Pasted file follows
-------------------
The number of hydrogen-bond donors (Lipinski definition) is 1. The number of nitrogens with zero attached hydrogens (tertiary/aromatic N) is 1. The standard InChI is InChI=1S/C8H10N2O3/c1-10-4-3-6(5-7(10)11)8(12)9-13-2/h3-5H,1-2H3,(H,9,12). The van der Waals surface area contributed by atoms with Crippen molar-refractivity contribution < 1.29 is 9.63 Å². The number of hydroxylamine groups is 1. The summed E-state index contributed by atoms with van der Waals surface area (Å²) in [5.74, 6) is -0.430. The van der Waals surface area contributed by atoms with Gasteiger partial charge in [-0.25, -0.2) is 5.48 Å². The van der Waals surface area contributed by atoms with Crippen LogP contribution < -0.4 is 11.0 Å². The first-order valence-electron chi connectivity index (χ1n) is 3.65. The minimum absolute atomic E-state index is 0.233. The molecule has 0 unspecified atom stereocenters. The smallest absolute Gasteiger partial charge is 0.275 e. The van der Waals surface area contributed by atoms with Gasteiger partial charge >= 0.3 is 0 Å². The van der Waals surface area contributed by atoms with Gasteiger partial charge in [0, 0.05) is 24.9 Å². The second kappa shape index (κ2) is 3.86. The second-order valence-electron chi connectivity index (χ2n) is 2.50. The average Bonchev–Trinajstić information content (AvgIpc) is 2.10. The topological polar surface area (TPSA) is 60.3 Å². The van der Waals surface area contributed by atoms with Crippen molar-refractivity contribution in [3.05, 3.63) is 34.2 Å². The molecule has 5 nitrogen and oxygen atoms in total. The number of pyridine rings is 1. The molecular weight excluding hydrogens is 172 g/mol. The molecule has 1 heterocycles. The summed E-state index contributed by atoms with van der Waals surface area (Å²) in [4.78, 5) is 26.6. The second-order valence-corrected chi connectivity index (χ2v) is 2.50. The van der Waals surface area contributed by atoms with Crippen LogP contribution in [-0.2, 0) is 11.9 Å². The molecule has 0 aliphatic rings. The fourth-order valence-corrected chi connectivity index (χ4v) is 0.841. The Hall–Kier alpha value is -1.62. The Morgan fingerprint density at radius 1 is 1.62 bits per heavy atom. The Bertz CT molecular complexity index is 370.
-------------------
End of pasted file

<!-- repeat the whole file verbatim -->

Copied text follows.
The number of hydrogen-bond donors (Lipinski definition) is 1. The number of nitrogens with zero attached hydrogens (tertiary/aromatic N) is 1. The standard InChI is InChI=1S/C8H10N2O3/c1-10-4-3-6(5-7(10)11)8(12)9-13-2/h3-5H,1-2H3,(H,9,12). The van der Waals surface area contributed by atoms with Crippen molar-refractivity contribution < 1.29 is 9.63 Å². The number of hydroxylamine groups is 1. The summed E-state index contributed by atoms with van der Waals surface area (Å²) in [5.74, 6) is -0.430. The van der Waals surface area contributed by atoms with Gasteiger partial charge in [-0.25, -0.2) is 5.48 Å². The van der Waals surface area contributed by atoms with Crippen LogP contribution < -0.4 is 11.0 Å². The first-order valence-electron chi connectivity index (χ1n) is 3.65. The minimum absolute atomic E-state index is 0.233. The molecule has 0 unspecified atom stereocenters. The smallest absolute Gasteiger partial charge is 0.275 e. The van der Waals surface area contributed by atoms with Gasteiger partial charge >= 0.3 is 0 Å². The van der Waals surface area contributed by atoms with Gasteiger partial charge in [0, 0.05) is 24.9 Å². The second kappa shape index (κ2) is 3.86. The second-order valence-electron chi connectivity index (χ2n) is 2.50. The average Bonchev–Trinajstić information content (AvgIpc) is 2.10. The topological polar surface area (TPSA) is 60.3 Å². The van der Waals surface area contributed by atoms with Crippen molar-refractivity contribution in [3.05, 3.63) is 34.2 Å². The molecule has 5 nitrogen and oxygen atoms in total. The number of pyridine rings is 1. The molecular weight excluding hydrogens is 172 g/mol. The molecule has 1 heterocycles. The summed E-state index contributed by atoms with van der Waals surface area (Å²) in [4.78, 5) is 26.6. The second-order valence-corrected chi connectivity index (χ2v) is 2.50. The van der Waals surface area contributed by atoms with Crippen LogP contribution in [-0.2, 0) is 11.9 Å². The molecule has 0 aliphatic rings. The fourth-order valence-corrected chi connectivity index (χ4v) is 0.841. The Hall–Kier alpha value is -1.62. The Morgan fingerprint density at radius 1 is 1.62 bits per heavy atom. The Bertz CT molecular complexity index is 370.